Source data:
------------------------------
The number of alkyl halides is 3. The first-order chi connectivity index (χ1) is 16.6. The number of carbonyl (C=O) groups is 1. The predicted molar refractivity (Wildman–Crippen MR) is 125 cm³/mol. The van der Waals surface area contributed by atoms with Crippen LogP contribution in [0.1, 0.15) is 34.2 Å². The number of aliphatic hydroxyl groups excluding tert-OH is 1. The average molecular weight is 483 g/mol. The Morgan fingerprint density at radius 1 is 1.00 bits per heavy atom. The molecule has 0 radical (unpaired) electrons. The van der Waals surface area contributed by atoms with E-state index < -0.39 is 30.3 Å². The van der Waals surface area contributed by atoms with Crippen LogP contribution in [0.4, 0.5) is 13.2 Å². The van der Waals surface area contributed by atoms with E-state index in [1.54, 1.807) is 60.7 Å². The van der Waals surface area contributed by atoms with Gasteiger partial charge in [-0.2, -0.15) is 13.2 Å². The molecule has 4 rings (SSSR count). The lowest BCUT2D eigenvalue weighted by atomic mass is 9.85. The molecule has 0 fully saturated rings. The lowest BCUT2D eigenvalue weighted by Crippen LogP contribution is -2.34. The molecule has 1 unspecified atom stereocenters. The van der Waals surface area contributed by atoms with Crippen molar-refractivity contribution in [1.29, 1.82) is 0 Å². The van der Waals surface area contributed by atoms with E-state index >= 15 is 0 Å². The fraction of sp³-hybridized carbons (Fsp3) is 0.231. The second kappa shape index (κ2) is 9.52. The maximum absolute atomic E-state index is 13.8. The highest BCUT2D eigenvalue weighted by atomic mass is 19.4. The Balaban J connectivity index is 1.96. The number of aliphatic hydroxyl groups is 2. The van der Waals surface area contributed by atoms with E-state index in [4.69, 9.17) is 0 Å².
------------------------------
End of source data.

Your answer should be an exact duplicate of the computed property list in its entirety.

The number of alkyl halides is 3. The first-order chi connectivity index (χ1) is 16.6. The number of carbonyl (C=O) groups is 1. The predicted molar refractivity (Wildman–Crippen MR) is 125 cm³/mol. The van der Waals surface area contributed by atoms with Crippen LogP contribution in [0.1, 0.15) is 34.2 Å². The number of aliphatic hydroxyl groups excluding tert-OH is 1. The average molecular weight is 483 g/mol. The Morgan fingerprint density at radius 1 is 1.00 bits per heavy atom. The molecule has 0 radical (unpaired) electrons. The van der Waals surface area contributed by atoms with E-state index < -0.39 is 30.3 Å². The van der Waals surface area contributed by atoms with Crippen LogP contribution in [0.4, 0.5) is 13.2 Å². The van der Waals surface area contributed by atoms with E-state index in [1.54, 1.807) is 60.7 Å². The van der Waals surface area contributed by atoms with Gasteiger partial charge in [-0.2, -0.15) is 13.2 Å². The molecule has 4 rings (SSSR count). The lowest BCUT2D eigenvalue weighted by atomic mass is 9.85. The molecule has 0 fully saturated rings. The lowest BCUT2D eigenvalue weighted by Crippen LogP contribution is -2.34. The molecule has 1 unspecified atom stereocenters. The van der Waals surface area contributed by atoms with Crippen molar-refractivity contribution in [1.29, 1.82) is 0 Å². The van der Waals surface area contributed by atoms with E-state index >= 15 is 0 Å². The fraction of sp³-hybridized carbons (Fsp3) is 0.231. The second kappa shape index (κ2) is 9.52. The maximum absolute atomic E-state index is 13.8. The highest BCUT2D eigenvalue weighted by atomic mass is 19.4. The Balaban J connectivity index is 1.96. The number of aliphatic hydroxyl groups is 2. The van der Waals surface area contributed by atoms with E-state index in [4.69, 9.17) is 0 Å².